2. One of the least appreciated aspects of our hobby (by those outside it) is the opportunity to expand your knowledge and experience into areas that simply hadn't crossed your mind. For us controlling trains on your "Model Train Set Railway" soundly fell into that category. With both of us having a rudimentary understanding of electricity (management more so than me; she's the smart one), the wiring and potential issues with signal data and power being pushed through hap-hazzardly fabri-cobbled together birds nest of wire didn't cause much concern. Generating those signals did in the first place did. We're both a little old fashion in many senses, and bought (again back when the board were being made) into a system which seems solid, functional, simple. We bought one of these: Actually (and this is whole different story), her old loft space did have a quite sizeable Train Set installed and in reality the Prodigy Advance 2 was bought for this with two handheld controllers and a booster pack too. Now this system worked well enough for us at the time and once the move to consolidate our assets had been negotiated and approved (thanks to a trip in the West Somerset Railway), this controller and its accessories came along too. "Sorted", I thought, "One less thing to worry about". However, if truth be told, both of us found the use of the system a little cumbersome, and once Lyghtondown had reached the "functional testing" phase (i.e. lets play trains) these little issues seemed to grow. Thinking back, the fiddly nature of the system was far less apparent in her loft because the layout was so much bigger: the time spent driving the trains about was much larger than the time spent setting points, selecting a loco and moving away. With Lyghtondown the journey time from the traverser to the station is best measured in seconds than minutes (even at a realistic pace), and so it now it took much longer to set things up for the next train than it took the train to move. Suddenly we're not "playing trains", we're primarily playing with technology. Not what we wanted. It was about this time that we felt that joining the local club would be appropriate, we'd been to a couple of their local shows (very good), and thought to show our faces. We got a very warm welcome, and in that frenzied bout of questions during that first evening ("What scale do you model?" "DC or DCC?" etc) a young chap (younger than either of us) called Gary (BlueLightening) said something like "I use and Arduino and some software". There was some dumb struck awe at that point. Was that even possible? As I guess everyone here is aware, this is of course eminently possible, and indeed really not that difficult. I think it took a week to order the necessary parts and find the right software to drive it (JMRI), some fiddling to get the DCC++ sketch operating. I'm an old hand at programming and computers but this micro-controller stuff was all new to me. So here is our trail blazing Arduino, now in standby mode as I've accidentally bought a few more : We took our lead from Mr Heath-Robinson and cobbled this together with a small 15 volt power brick from some defunct piece of kit that had long since made it to recycling and, amazingly, it worked! An old laptop furnished the computer power to run JMRI being installed on top of Linux. Further investigation of options available in JMRI found the "Wifi Server" and suddenly a couple of old smart phone became mobile controllers. Fan-tas-tic! Several things quickly came to notice: The Phone interface is cool (to us at the moment) and being wireless is great, but not necessarily faster in use than the Prodigy kit. This, though, is a function of which Application you use to make the connection to JMRI, and so is subject to change and update, unlike the Prodigy kit. The speed control though the phones was much smoother and lost some of the "stepiness" that seemed apparent with the Prodigy system. You don't have to remember the numbers of things any more We might have gone over the top a little, but seeing that we were going to stay with the Arduino based solution, it made sense to build something more .. permanent. So we built this: We built the box under the stand. It features: Mains powered (fused at case socket) Red 240v LED to indicate supply on 15 volt 4 Amp switch mode power supply 4 Amp breaker on output of PSU Volt and Amp meters giving output of PSU Switched supply to Arduino motor shield Green 15v LED to indicate supply to the Motor Shield Arduino with 4 Amp Motor Shield installed The analogue meters were surprisingly expensive given that a combined digital one was about half the price. Sign of the times I suppose. The old Compaq laptop (and that name gives away its age) serves this purpose well, and generates its own Wifi network, so we don't have to try and work through the house one (two floors down). The only downside really is that the laptop battery has long since retired from active service, so pulling the power on it will turn it off quite quickly. As I said at the start .. an opportunity to learn new things. Having grasped some of the possibilities of the of the Arduino loads of ideas bubbled up. More of those another time. Jeff.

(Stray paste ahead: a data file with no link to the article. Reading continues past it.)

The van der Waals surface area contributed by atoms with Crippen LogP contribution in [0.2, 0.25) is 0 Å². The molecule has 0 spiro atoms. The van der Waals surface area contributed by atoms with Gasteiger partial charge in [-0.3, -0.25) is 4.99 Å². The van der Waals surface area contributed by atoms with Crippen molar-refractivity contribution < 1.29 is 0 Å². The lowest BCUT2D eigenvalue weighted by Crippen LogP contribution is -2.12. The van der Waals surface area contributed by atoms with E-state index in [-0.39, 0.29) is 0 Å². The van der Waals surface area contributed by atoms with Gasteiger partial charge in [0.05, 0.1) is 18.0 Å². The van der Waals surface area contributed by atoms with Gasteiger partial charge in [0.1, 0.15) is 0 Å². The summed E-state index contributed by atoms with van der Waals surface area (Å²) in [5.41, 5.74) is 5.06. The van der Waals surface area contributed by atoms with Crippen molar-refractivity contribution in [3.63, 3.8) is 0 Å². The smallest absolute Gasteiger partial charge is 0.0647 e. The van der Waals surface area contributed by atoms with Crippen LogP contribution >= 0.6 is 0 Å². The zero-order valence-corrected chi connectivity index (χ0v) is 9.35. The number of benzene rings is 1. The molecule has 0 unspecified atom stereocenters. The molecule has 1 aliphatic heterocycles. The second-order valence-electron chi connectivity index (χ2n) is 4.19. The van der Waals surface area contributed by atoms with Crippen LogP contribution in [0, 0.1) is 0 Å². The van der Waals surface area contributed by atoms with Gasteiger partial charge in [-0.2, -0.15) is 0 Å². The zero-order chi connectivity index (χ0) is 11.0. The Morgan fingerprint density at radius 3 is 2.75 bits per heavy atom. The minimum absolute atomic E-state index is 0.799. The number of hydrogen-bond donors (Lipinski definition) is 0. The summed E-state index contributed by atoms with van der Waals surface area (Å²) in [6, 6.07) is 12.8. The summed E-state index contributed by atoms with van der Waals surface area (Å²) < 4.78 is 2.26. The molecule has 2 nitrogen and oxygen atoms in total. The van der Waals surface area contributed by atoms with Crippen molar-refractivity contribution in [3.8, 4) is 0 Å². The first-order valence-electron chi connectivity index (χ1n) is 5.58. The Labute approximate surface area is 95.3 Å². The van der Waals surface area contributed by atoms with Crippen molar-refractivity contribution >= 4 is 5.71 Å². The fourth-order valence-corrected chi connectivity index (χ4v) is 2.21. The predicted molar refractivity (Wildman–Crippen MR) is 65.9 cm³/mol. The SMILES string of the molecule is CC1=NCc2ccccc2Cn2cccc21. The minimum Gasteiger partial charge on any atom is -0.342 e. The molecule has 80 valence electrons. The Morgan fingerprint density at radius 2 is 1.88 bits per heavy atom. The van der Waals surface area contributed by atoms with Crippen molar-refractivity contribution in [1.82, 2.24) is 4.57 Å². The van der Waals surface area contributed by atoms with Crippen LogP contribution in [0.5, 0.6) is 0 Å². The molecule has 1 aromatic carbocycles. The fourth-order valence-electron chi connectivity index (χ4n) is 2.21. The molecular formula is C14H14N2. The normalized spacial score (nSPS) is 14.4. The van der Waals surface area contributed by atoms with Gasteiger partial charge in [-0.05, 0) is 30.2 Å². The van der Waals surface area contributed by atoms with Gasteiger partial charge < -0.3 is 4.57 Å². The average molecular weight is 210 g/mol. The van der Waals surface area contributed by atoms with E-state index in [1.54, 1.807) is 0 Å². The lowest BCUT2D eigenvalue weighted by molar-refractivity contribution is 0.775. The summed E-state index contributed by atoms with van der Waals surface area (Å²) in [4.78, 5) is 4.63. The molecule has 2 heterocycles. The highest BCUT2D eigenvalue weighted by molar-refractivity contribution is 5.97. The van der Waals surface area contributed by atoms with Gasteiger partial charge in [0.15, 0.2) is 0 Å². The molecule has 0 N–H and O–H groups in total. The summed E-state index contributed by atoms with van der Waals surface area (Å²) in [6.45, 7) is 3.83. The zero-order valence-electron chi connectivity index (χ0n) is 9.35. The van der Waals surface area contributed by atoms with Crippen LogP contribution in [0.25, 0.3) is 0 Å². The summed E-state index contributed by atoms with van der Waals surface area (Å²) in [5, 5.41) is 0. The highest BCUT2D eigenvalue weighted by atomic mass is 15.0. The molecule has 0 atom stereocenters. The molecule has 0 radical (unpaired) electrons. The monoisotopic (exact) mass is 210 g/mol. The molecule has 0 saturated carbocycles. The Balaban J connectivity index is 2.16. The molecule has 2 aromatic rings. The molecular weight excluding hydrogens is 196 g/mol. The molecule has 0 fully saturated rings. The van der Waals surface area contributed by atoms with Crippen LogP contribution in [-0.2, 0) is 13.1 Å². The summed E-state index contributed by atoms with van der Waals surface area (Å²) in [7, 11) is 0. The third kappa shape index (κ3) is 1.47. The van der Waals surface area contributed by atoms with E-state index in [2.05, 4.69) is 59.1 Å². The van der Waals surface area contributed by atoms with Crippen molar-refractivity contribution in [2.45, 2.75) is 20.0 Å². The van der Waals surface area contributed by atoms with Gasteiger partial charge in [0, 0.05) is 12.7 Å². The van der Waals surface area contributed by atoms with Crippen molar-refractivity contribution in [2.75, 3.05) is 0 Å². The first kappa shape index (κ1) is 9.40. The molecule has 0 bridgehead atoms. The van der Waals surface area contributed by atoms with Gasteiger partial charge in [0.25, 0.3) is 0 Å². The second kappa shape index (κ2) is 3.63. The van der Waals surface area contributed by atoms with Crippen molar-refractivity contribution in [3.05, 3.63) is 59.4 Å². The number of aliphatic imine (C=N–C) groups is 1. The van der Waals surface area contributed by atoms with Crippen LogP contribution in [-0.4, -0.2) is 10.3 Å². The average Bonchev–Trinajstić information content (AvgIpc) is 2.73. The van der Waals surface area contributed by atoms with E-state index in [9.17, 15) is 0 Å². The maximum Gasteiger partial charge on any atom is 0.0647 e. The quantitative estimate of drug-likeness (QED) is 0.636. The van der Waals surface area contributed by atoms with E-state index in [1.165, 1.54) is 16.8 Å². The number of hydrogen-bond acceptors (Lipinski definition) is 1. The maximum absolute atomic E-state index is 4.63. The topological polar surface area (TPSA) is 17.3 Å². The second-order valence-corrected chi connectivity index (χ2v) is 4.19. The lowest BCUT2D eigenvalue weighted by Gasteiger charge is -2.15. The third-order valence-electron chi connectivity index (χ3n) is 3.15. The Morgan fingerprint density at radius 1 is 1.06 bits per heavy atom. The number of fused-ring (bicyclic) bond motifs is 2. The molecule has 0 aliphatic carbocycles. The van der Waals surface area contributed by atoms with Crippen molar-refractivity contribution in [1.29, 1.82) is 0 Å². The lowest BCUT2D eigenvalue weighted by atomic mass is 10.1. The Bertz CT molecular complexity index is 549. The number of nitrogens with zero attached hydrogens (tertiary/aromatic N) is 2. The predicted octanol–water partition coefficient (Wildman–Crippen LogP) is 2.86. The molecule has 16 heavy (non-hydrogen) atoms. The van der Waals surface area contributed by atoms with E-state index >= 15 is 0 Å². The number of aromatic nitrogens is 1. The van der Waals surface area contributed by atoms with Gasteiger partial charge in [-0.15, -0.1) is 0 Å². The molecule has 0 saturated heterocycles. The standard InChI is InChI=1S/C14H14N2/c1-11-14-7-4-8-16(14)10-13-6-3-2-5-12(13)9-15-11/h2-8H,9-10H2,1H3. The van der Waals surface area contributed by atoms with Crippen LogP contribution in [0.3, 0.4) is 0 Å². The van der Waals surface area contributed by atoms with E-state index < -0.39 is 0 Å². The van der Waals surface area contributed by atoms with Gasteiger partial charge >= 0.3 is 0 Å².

3. Our intention with Lyghtondown has always been to operate it as a DCC layout, and the consequences of this choice were largely explored prior to the track being laid. As a result much of this Blog entry really overlaps the previous entry as track laying and train control happen hand in hand. But to continue ... In hindsight some inevitable inexperience crept into the decision making progress, though largely nothing which cannot be carefully re-examined if necessary. Our thinking broadly touched upon the key "advertised" benefits of DCC: A two wire Bus architecture for power and control No need for isolated sections of track Point motors driven and operated from the bus Accessories (signals etc) driven from the bus So (we thought) in the catch phrase of that advert: "Simples". Step one was to convert all the points from DC function to DCC only: Short bridging wires were soldered onto the underside of each point so that the point blades ceased to be a functional electrical switch and the over centre springs on the tie-bar were removed (in preparation for the point motors): in addition to this all the conducting fish-plates we used in the track had drop lead soldered onto them and fed down through the base board: Then, where the track crossed base board boundaries, we put in small brass screws and used these to both fix the rails in position and also to supply power to the rail ends: This being done with the rail continuous across the gap, then slitting the rails with a 0.5mm Dremel diamond wheel. Then, finally, wire the whole lot up into some electricians idea of a nightmare birds nest of wires: Actually, I like to think that is a little better than that. At the moment the infamous "choc blocks" have been used as these are easy to undo or extend while we have been "developing" the wiring solution. A key early decision was to have the capacity to route six wires between all the boards. The rational for this was simple: DCC to rails for engines (blue/yellow) DCC to accessories (purple/grey) Pure DC 15 volt power (red/black) These six wire use some readily available automotive 4 amp connectors to bridge the boards: However as can been seen from the photos above, so far we have only connected and utilised the track DCC bus (blue and yellow wires). We have found that even with all the point motor attached and two engines running the whole system only draws 0.5 amps. There seems to be little reason to to make it more complex than it needs to be (but being prepared is never a bad idea). What else to say of note? The point motors are all from DCC Concepts. Like the track these (quite a lot of them) were bought when the boards were built. There is much I could say about them, but not here. In simple terms they do operate the points under DCC control, and they do supply the frog with a feed from either the blue or yellow wire they are powered from (this is probably a very good reason to run them off the track bus). It's tempting to think that as the track is a complete loop and that the DCC bus will be too. It is not. There is a clear electrical break at one end of the traverser with power supplied into the bus next to that break. I have not installed any DCC bus terminators or suppressors .. yet. The system seems to be operating reliably over all the track. This could be a function of the size of the whole layout (being smaller giving less opportunity for issues) or just the equipment being used. For practical purposes the layout has stayed at this point, electrically speaking, since this time. Once some of the more interesting ideas we've had brewing on the back burner get some time "up front" then I expect some changes and extensions to the wiring will be required, but all hopefully within the scope of what's already in place. All this, of course, is of no value without a source of power. Coming next. Jeff.